• The University of Florida’s top legal official Jamie Keith is facing an internal investigation stemming from an outside lawyer’s complaints about her, while a state attorney said he had received worrying information about her. (Daily Business Review)

• Barclays CEO Jes Staley did not try to hide his attempts to unmask a whistle-blower, people with knowledge of the situation said. Barclays announced Monday that U.K. regulators had opened investigations into Staley’s conduct and the bank’s controls. (Bloomberg)

• A Florida appeals court ordered two cigarette companies to pay $35 million to a man who had to have two lung transplants after smoking cigarettes for nearly 40 years. (The Ledger)

• A Trump company fighting a Florida paint subcontractor’s $32,500 bill got shellacked for more than 10 times that much in litigation costs. (Miami Herald.com) Florida health inspectors cited the restaurant at Trump’s Mar-a-Lago club for 13 “high-priority” violations, including undercooled meat and dangerous fish. (Miami Herald)



President Trump’s First 100 Days

• A federal lawsuit filed by environmental group the Center for Biological Diversity and an Arizona congressman seeks to block President Donald Trump’s Mexico border wall, claiming that the administration has failed to study the wall’s environmental impact. (New York Times)



Happening in SCOTUS and Other Courts

• A significant roster of major Big Law attorneys and other big wigs have chimed in as the U.S. Supreme Court considers a petition to review an appeals court’s rejection of a $655 million jury award to victims of Middle East terrorism and their estates. (National Law Journal)

• A federal appeals court put the brakes on the trade secrets lawsuit by Google’s driverless car unit Waymo against Uber Technologies Inc., but those brakes could come off as soon as this weekend. Or maybe not. (The Recorder)

• The United Airlines case shows that airlines should do more to compensate inconvenienced flyers. But what about the miserable compensation that jurors get, asks a writer. (Am Law Daily)



Laterals, Moves, Law Firm Work

• Partners at London-based Simmons & Simmons reelected Colin Passmore to his third term as the firm’s senior partner. (The Lawyer)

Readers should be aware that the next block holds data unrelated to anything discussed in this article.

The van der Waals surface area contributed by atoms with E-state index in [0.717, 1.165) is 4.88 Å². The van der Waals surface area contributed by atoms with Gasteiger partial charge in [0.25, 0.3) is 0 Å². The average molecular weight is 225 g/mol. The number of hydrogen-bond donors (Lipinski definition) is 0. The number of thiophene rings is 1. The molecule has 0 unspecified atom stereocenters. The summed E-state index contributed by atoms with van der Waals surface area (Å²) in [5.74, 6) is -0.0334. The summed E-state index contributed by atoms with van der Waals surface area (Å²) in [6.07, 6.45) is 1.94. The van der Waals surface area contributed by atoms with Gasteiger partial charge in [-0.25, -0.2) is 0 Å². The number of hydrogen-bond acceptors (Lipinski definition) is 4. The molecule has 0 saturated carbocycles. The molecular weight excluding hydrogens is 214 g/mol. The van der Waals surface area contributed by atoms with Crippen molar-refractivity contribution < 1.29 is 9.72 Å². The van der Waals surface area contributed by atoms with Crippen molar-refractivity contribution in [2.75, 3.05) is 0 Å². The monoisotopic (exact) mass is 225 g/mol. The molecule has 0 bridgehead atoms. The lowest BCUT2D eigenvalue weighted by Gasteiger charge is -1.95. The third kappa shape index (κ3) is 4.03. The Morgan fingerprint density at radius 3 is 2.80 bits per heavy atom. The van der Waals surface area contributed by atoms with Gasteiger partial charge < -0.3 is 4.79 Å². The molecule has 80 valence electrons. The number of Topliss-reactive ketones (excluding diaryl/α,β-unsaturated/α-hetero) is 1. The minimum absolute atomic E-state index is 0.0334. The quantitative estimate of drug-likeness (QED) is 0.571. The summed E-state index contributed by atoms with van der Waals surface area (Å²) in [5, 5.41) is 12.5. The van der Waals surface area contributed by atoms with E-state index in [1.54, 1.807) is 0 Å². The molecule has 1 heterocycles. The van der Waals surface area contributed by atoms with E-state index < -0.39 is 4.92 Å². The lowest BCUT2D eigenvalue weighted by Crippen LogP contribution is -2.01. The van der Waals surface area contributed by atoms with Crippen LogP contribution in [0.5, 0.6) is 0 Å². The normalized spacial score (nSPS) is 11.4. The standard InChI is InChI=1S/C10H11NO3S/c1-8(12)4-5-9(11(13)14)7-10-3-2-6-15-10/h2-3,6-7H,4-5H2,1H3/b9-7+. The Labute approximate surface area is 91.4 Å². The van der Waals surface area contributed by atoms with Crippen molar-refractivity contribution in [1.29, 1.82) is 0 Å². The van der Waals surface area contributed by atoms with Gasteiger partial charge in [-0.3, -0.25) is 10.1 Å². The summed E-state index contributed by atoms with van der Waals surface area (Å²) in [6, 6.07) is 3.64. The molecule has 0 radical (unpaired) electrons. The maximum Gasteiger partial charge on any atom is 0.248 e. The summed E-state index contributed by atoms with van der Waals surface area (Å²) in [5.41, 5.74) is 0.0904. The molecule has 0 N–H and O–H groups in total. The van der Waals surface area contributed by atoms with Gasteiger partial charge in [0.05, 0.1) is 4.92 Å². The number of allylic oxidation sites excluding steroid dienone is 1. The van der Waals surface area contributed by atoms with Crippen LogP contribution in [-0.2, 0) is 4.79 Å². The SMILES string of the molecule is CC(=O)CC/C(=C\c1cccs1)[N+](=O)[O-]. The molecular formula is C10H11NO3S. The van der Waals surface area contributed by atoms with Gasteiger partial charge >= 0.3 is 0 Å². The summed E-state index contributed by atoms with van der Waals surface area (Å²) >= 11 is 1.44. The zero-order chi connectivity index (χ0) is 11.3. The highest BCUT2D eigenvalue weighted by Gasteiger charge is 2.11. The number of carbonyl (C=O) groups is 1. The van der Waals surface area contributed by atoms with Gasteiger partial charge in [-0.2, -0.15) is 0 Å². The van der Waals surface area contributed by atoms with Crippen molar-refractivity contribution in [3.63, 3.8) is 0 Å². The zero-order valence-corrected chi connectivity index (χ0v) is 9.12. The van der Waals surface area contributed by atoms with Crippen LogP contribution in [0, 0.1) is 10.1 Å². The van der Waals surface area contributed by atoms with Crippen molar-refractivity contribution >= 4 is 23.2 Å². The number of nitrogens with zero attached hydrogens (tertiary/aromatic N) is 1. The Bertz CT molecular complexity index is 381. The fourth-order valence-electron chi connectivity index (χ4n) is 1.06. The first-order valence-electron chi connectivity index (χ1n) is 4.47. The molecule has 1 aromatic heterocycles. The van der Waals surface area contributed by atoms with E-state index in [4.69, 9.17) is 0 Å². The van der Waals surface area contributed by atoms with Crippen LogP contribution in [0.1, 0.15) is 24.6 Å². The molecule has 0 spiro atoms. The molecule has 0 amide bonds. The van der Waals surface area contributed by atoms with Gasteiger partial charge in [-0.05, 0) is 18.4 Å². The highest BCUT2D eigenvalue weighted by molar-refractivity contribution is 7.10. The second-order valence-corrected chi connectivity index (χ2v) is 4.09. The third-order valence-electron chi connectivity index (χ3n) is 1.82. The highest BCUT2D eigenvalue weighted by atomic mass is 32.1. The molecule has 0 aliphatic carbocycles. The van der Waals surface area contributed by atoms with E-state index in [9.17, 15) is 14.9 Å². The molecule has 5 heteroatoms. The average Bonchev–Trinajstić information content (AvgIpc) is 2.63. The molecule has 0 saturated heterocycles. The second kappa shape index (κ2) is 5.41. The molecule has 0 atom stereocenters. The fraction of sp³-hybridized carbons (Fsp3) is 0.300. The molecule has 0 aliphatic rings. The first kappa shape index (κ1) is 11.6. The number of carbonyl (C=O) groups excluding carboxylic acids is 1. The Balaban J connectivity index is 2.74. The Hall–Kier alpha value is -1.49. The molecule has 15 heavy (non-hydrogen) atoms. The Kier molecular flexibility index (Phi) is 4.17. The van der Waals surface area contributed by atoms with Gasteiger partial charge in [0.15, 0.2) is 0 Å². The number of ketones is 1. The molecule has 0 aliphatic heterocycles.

• Companies that suspect that an employee has ripped off data should consult a computer forensics expert who has special tools to find and preserve electronic data that can provide a basis for legal action. (Law Journal Newsletters)

• Facebook Inc. published full-page ads in Germany’s biggest newspapers advising readers on how to detect fake news, after Angela Merkel’s government pressured the company to do more to combat such content on its network. (Bloomberg)

• Far-flung New Zealand used to have a hard time selling itself as a tech hub, but all the political upheaval in the United States and Europe has now made that isolation part of its appeal for tech workers looking for a new place to settle. (New York Times DealBook)

• The Trump campaign applauded when WikiLeaks leaked damaging information about Hilary Clinton last year, but now Trump’s CIA Director Mike Pompeo is saying the group walks and talks like “a hostile intelligence service.” (Tech Crunch) Pompeo dismissed as “fanciful notions” recent suggestions that intelligence officials can spy on people through microwaves. He didn’t mention White House staffer Kellyanne Conway, who made such a suggestion last month. (Politico)



Legal Education

• The interim dean of embattled Charlotte School of Law, D. Scott Broyles, abruptly resigned Thursday after less than a month on the job, amidst signs that the school is headed for a “derailment.” (Above The Law)

Compiled by Rick Mitchell and edited by Casey Sullivan.